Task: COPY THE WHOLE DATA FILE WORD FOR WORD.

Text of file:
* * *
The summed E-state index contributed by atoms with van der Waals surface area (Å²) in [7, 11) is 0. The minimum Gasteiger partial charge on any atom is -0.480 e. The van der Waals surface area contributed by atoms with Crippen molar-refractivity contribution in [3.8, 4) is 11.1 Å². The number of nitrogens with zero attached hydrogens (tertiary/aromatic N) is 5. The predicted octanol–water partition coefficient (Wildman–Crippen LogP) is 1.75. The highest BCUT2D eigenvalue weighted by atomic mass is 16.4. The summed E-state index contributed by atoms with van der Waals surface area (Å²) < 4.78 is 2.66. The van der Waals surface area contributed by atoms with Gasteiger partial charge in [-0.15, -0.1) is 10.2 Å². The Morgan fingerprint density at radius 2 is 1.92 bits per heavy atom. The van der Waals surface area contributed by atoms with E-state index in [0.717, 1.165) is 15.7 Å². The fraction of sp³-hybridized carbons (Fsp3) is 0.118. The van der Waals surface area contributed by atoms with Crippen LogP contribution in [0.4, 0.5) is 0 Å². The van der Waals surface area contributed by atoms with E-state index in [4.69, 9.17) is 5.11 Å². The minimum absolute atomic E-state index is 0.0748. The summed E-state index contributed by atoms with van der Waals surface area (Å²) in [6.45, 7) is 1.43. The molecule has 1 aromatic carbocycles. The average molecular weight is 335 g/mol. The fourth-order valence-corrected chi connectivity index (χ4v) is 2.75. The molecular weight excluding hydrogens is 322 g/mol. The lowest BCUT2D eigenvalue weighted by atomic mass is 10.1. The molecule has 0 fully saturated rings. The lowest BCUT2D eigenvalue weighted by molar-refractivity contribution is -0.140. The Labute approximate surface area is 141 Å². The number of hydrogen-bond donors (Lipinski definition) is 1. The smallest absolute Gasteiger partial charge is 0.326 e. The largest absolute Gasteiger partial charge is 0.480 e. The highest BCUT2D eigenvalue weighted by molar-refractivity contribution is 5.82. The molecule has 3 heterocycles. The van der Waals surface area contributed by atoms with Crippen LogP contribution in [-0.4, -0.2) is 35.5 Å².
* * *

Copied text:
The summed E-state index contributed by atoms with van der Waals surface area (Å²) in [7, 11) is 0. The minimum Gasteiger partial charge on any atom is -0.480 e. The van der Waals surface area contributed by atoms with Crippen molar-refractivity contribution in [3.8, 4) is 11.1 Å². The number of nitrogens with zero attached hydrogens (tertiary/aromatic N) is 5. The predicted octanol–water partition coefficient (Wildman–Crippen LogP) is 1.75. The highest BCUT2D eigenvalue weighted by atomic mass is 16.4. The summed E-state index contributed by atoms with van der Waals surface area (Å²) < 4.78 is 2.66. The van der Waals surface area contributed by atoms with Gasteiger partial charge in [-0.15, -0.1) is 10.2 Å². The Morgan fingerprint density at radius 2 is 1.92 bits per heavy atom. The van der Waals surface area contributed by atoms with E-state index in [0.717, 1.165) is 15.7 Å². The fraction of sp³-hybridized carbons (Fsp3) is 0.118. The van der Waals surface area contributed by atoms with Crippen LogP contribution in [0.4, 0.5) is 0 Å². The van der Waals surface area contributed by atoms with E-state index in [4.69, 9.17) is 5.11 Å². The minimum absolute atomic E-state index is 0.0748. The summed E-state index contributed by atoms with van der Waals surface area (Å²) in [6.45, 7) is 1.43. The molecule has 1 aromatic carbocycles. The average molecular weight is 335 g/mol. The fourth-order valence-corrected chi connectivity index (χ4v) is 2.75. The molecular weight excluding hydrogens is 322 g/mol. The lowest BCUT2D eigenvalue weighted by atomic mass is 10.1. The molecule has 0 fully saturated rings. The lowest BCUT2D eigenvalue weighted by molar-refractivity contribution is -0.140. The Labute approximate surface area is 141 Å². The number of hydrogen-bond donors (Lipinski definition) is 1. The smallest absolute Gasteiger partial charge is 0.326 e. The largest absolute Gasteiger partial charge is 0.480 e. The highest BCUT2D eigenvalue weighted by molar-refractivity contribution is 5.82. The molecule has 3 heterocycles. The van der Waals surface area contributed by atoms with Crippen LogP contribution in [-0.4, -0.2) is 35.5 Å².